Alrighty, this tutorial has been a long time comin’! I’ve had many requests for a tutorial on how to move the straps on the Harriet. This adjustment can help improve your strap comfort if you have narrow or sloping shoulders, or if for any reason the straps feel too close to your underarm. Let’s get those straps moved inward!
But first let’s talk about bra strap positions in general…
The Harriet is designed to have a wider neckline. In full cup or triangle-style bras, straps can be quite centered over the breast. In bras with a demi/half cup or balconette neckline, straps are typically wider apart. Sometimes that helps create a certain silhouette, but sometimes this is just a natural consequence of the height of the cup:
(For more theory behind necklines and strap positions, see Is that Bra a Demi, Balconette or Full Cup?.)
Here are some examples of the Harriet’s cup seam style in ready-to-wear:
(one, two, three, four, five, six)
Obviously these are model bodies and the patterns behind the bras all slightly different, but they give you an idea of the various strap positions that are often found on this cup style.
When trying the strap alteration you don’t want to aim at centering the straps, which will change the fit in the cup and possibly create a funky cup shape that pushes down on your breasts. Instead aim at getting them to a comfy spot that doesn’t fall off or irritate the skin around your arm.
Onto the alteration!
Take your upper cup and outer cup piece and line them up at their seamlines. Draw a straight line following the neckline all the way through the strap:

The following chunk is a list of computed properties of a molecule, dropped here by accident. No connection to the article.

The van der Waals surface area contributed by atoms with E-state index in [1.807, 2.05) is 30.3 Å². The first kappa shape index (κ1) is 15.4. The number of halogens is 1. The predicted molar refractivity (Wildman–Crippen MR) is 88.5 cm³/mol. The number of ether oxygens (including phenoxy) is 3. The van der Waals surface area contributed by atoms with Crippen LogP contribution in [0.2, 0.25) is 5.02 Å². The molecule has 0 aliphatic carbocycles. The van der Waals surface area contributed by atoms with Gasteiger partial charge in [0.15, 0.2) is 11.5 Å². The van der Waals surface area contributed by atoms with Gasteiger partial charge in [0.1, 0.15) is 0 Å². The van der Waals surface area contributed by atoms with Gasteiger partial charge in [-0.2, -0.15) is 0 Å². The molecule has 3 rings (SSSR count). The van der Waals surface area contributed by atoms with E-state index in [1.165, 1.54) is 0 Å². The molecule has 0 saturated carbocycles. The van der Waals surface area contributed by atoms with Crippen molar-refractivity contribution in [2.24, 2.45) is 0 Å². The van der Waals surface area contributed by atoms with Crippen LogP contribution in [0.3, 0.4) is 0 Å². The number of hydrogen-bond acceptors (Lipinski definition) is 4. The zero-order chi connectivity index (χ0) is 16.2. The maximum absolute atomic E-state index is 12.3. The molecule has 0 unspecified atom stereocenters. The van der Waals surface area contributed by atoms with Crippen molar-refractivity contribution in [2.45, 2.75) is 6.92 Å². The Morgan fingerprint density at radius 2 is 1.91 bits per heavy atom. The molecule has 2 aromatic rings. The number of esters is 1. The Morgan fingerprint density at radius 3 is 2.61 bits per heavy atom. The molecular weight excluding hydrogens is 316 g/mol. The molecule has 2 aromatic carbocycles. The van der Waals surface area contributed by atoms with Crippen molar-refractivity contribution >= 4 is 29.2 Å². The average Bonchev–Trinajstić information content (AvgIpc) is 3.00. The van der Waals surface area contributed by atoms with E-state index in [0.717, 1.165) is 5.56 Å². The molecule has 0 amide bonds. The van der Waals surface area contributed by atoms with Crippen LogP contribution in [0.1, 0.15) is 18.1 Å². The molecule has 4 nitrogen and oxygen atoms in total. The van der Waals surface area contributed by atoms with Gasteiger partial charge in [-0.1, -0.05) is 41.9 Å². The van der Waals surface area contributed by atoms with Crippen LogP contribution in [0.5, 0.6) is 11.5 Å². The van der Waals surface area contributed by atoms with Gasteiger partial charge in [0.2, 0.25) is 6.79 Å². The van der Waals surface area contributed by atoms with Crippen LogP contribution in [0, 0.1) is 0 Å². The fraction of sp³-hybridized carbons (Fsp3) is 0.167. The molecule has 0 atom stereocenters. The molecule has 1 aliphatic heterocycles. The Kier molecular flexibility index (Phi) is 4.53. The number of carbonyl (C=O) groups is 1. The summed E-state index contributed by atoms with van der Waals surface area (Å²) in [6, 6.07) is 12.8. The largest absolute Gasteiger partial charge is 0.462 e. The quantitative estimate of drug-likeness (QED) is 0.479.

It might help to remove the seam allowance from the upper cup to help with this. You can trace it back in later.
Along the line you drew, cut off the strap extension and slide it inward 1/4″ (6mm). Tape your pattern to a new sheet of paper and draw a new seamline (yellow line) and add the seam allowance:
If you feel like you need to move it in more, try up to 3/8″ (10mm) but no more than that until you’ve tested this. Small adjustments really add up in bra patterns! It’s all about little tweaks at a time.
Mark in 1/4″ (6mm) from the point of the neckline, and draw a new seamline with a smooth curve going all the way to the notch. Re-draw your new seam allowance.
This is just a “double check” step, but it helps to walk your pieces after adjustments to make sure notches and points match. Walk your upper cup piece from the notch toward the point, and put a dot or notch on your outer cup where the new “meeting point” will be.
What this adjustment changes
This adjustment moves the strap, but any time you move straps inward on a bra it changes the fit of the neckline. If you need to remove length from the neckline AND want to move the straps inward, I’d recommend trying this adjustment before taking out any length along the neckline.
The j hook
Lastly, I can’t leave this tutorial without talking about the clever invention of J hooks!
(J-hook on the famous Panache sports bra)
If you are one of those people for whom straps on any bra are always slipping, a J-hook and a corresponding plain ring can be sewn into each strap and connected together for a more controlled strap position. They’re also great for getting your bra straps to hide under racer back styles (if you are in the ‘hide the bra straps’ camp!). Many bra supply shops carry these–too many to list here, so check with your favorite stockist on my bra supplies page.
Would you like tips and inspiration in the craft of lingerie sewing? Sign up for my weekly eletter The Lingerie Maker.
This is awesome Amy! I shared it in the bra group! It will be very useful as there are quite a few there using your patterns.
Thanks Donna! I’m glad it helps.